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official poster (kedifilm.com)

 

Amy – Love really is a “losing game.”

I know I am behind with posting, but I will just keep plugging along. Time to go back to July with Amy.


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I knew it would be painful to watch Asif Kapadia’s documentary, Amy. I knew it would also be hard to write about it. I first listened to the Terry Gross Fresh Air interview (transcript here) with Kapadia and Winehouse’s former manager, Nick Shymansky. The saddest part of that Fresh Air show for me was learning that when a teenage Amy told her mother about her new discovery of bulimia, her mother, whose non-assertive personality prevented her from parenting her daughter, did nothing.

In the documentary, I learned how her father’s affair and her parents’ divorce was the turning point in Winehouse’s life that was the beginning of her downward spiral that resulted in her death at 27. I learned how her father exploited her. I began to see her as a girl and then a woman who never had a chance. As someone who has been truly touched by her music, I cannot help but wish that she had not had the pain that inspired so many of her songs. Because Amy brilliantly shows us the path that Ms. Winehouse took from life as a happy child with beyond-extraordinary talent to one as a star haunted by demons and hounded by the press (and the general, insensitive public), I could see clearly her spiral that seemed inevitable because those she loved the most were not there in meaningful ways. She was doomed. She deserved to have a better life. I do not believe everything happens for a reason. I do not believe a 27-year-old should be sacrificed for some “greater” cause.

The home videos, the interviews, the behind-the-scenes expressions of emotions, and the very well-placed Winehouse songs (with lyrics on the screen for us to follow) make the structure of the film create an impact that is that much more powerful. I found myself wondering, “When will it get to the part when she becomes world famous?” But I was glad that I was seeing so much of the journey. And ultimately that world fame was, as it often is, destructive.

Amy is a success because of the care taken to make sure we understand Winehouse’s humanity and her sincerity. She is a hero to me. She had everyone around her, but she actually had no one and held on for as long as she could. She gave us her art that she could never quite do the way she wanted. What she wanted for her career she never realized, but I take away her genius. I also take away the peace and self-image that she should have had; instead, those gifts and that security were selfishly and brutally taken away from her. If you are a fan of genius and true sensitivity and true art, see Amy.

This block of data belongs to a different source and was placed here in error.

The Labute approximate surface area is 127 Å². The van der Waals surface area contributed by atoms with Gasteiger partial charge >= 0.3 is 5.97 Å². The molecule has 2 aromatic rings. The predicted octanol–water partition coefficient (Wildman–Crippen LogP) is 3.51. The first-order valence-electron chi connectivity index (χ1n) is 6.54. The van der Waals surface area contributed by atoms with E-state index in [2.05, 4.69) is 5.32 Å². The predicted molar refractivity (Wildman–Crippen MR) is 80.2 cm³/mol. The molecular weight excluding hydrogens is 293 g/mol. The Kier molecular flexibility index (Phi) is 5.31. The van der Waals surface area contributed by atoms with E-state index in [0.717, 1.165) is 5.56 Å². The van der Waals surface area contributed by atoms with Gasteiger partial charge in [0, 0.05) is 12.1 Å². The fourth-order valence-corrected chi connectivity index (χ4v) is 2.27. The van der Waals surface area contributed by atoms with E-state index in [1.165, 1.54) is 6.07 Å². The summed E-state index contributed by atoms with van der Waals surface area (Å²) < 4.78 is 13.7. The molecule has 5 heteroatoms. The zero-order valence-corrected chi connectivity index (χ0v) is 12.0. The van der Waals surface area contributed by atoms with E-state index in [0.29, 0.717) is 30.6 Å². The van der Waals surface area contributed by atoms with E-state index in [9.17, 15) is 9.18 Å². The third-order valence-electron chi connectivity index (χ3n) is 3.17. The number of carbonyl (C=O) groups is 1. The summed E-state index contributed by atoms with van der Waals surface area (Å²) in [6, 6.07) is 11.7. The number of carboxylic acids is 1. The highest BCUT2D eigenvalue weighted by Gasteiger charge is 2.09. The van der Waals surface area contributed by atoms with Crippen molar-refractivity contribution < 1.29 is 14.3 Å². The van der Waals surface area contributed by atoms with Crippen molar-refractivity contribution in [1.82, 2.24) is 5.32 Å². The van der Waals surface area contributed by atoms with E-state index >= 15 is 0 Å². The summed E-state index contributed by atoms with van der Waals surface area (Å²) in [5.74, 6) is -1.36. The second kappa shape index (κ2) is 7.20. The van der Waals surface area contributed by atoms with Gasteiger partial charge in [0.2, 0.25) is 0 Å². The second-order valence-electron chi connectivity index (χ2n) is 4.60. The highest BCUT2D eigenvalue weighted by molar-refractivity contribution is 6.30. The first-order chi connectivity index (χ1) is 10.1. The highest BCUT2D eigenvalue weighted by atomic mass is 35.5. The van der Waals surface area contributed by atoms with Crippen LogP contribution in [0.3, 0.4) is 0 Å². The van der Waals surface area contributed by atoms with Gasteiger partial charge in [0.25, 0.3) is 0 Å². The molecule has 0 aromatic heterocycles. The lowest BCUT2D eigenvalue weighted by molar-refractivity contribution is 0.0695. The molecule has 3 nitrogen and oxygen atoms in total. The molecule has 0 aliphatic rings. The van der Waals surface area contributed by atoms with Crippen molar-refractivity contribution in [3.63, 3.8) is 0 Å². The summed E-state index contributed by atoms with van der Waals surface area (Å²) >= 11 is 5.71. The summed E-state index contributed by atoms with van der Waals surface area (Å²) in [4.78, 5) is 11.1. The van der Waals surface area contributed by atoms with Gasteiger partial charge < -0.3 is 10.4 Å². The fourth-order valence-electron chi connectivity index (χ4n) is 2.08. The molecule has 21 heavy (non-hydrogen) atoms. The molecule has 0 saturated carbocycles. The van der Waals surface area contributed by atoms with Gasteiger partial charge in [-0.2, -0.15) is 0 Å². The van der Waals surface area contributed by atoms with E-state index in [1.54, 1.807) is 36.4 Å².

What Happened, Miss Simone?–“How can you be an artist and not reflect the times?”

“How can you be an artist and not reflect the times?”


“I want to shake people up so bad that when they leave a nightclub where I performed, I just want them to be to pieces.”

What Happened, Miss Simone? Title

It isn’t hard to figure out “what happened” to Nina Simone. She was born in North Carolina in 1933 and was not allowed to talk about race in her home. Racial terrorism during the 1960s spurred her on to use her art, unapologetically, to speak out—and to figure out who she was and encourage all African Americans to do the same.

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When she was a child named Eunice Waymon, white teachers noticed her extraordinary talent and taught her classical piano. In order to get to her lessons, she —a girl who, for purposes of survival, was taught not to question racism and segregation—had to cross the railroad tracks that divided black and white worlds.

After a traumatic end to her dreams of becoming a classical pianist, she found herself a singer. When she chose to use her career as a platform for her activism (see her song “Mississippi Goddam“), her lack of concern for commercial appeal caused people to ask, “What happened?” Life-long demons and increasing frustration about Civil Rights led to abusive relationships; the unrelenting rigor of performing, traveling, and attempting to live up to expectations resulted in health struggles.  

Liz Garbus’s documentary, What Happened, Miss Simone? (Netflix), is a wonderfully unflinching look at Simone. The strength of the film is the use of rare, archival footage of her performances and recordings of and interviews with Ms. Simone and those who worked with her and loved her. It was clear to me what happened to her, and I was touched by how she so willingly gave of herself to inspire people and bring attention to the race problem. She used her art, which was what she had to express herself. “How can you be an artist and not reflect the times?” she famously said. In order to achieve what she believed to be the true artistic task, she allowed herself to feel intensely.

Her problems nearly destroyed her, but she had the gift of loving friends who came to help save her.

So when people ask, “What happened?” I hope they also ask themselves how brave they themselves are. In Lorraine Hansberry’s play, A Raisin in the Sun, Lena Younger (Mama) says to her daughter, Beneatha, at probably the second-most emotional moment of the play, “Child, when do you think is the time to love somebody the most? When they done good and made things easy for everybody? Well, then, you ain’t through learning—because that ain’t the time at all. It’s when he’s at his lowest and can’t believe in hisself ’cause the world done whipped him so! When you starts measuring somebody, measure him right, child, measure him right. Make sure you done taken into account what hills and valleys he come through before he got to wherever he is.”